The House of LaRose got lucky -- it found a replacement part pretty quickly. Yet the event was a catalyst for the company to create a disaster recovery plan, the lack of which could have doomed the business, as Dan Brinegar tells us ("Roadmap to Recovery").
Gartner says half of all midsized organizations have weak disaster recovery plans. The LifeGift Organ Donation Center was once in that group. It relied on a plan to truck its servers to a site a few hundred miles away. Only after managing to do this during Hurricane Rita did it realize how risky it was to rely on clear roads to keep operations running. I've heard many midsized businesses describe a regional DR plan, which goes to hell if a natural disaster occurs.
As I write this, it happens to be 9/11, an occasion like no other to reflect on how life can change in an instant. This year I have seen fire, illness and other events affect lives of those around me. It's so clear that on both personal and professional levels, we need action plans, yet we are often remiss when it comes to creating them. We plan to take care of things when we have downtime, when that project is done, when we have finally made that last staff hire. On the boards are succession plans, escape routes, documents that outline objectives and plans for system uptime.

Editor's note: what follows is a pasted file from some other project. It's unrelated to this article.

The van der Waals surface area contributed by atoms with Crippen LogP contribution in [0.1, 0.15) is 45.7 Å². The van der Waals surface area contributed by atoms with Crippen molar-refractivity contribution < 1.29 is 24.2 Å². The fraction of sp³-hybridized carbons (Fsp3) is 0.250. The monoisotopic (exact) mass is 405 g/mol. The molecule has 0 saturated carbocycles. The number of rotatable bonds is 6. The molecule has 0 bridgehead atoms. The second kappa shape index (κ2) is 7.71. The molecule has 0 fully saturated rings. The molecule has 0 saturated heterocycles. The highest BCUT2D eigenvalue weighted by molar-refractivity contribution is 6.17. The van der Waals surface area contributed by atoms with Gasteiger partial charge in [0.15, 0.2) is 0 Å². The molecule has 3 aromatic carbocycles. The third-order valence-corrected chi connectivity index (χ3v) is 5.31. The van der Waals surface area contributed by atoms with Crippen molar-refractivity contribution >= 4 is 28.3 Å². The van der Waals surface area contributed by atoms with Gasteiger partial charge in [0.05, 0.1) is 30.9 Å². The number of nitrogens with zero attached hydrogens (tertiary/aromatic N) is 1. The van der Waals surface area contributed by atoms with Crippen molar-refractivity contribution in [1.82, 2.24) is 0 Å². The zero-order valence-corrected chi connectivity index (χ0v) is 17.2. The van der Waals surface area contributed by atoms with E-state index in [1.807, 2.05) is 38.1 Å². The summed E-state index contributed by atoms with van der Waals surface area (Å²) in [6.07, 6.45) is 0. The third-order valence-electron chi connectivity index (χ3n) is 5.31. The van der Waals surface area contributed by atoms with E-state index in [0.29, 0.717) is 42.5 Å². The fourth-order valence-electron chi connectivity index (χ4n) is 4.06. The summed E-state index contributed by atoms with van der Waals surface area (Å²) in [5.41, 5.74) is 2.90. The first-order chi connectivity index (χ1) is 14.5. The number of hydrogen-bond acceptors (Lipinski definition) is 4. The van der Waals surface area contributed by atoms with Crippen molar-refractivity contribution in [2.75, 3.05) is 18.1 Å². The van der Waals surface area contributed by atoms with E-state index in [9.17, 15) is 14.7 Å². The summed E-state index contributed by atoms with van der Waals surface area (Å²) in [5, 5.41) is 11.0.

Lots of wake-up calls are too late, and there's no recovery. So let's make a deal: I'll get going on my part -- I'm as guilty as anyone -- and you turn to "Roadmap to Recovery". Then get the wheels in motion to evaluate whatever plan you have, test it and keep it fresh. Don't forget people and process. And then if the unspeakable happens, we'll all have something to fall back on.
Anne McCrory is editorial director of CIO Decisions and the CIO Decisions conference. Write to her at email@example.com.
This was first published in October 2007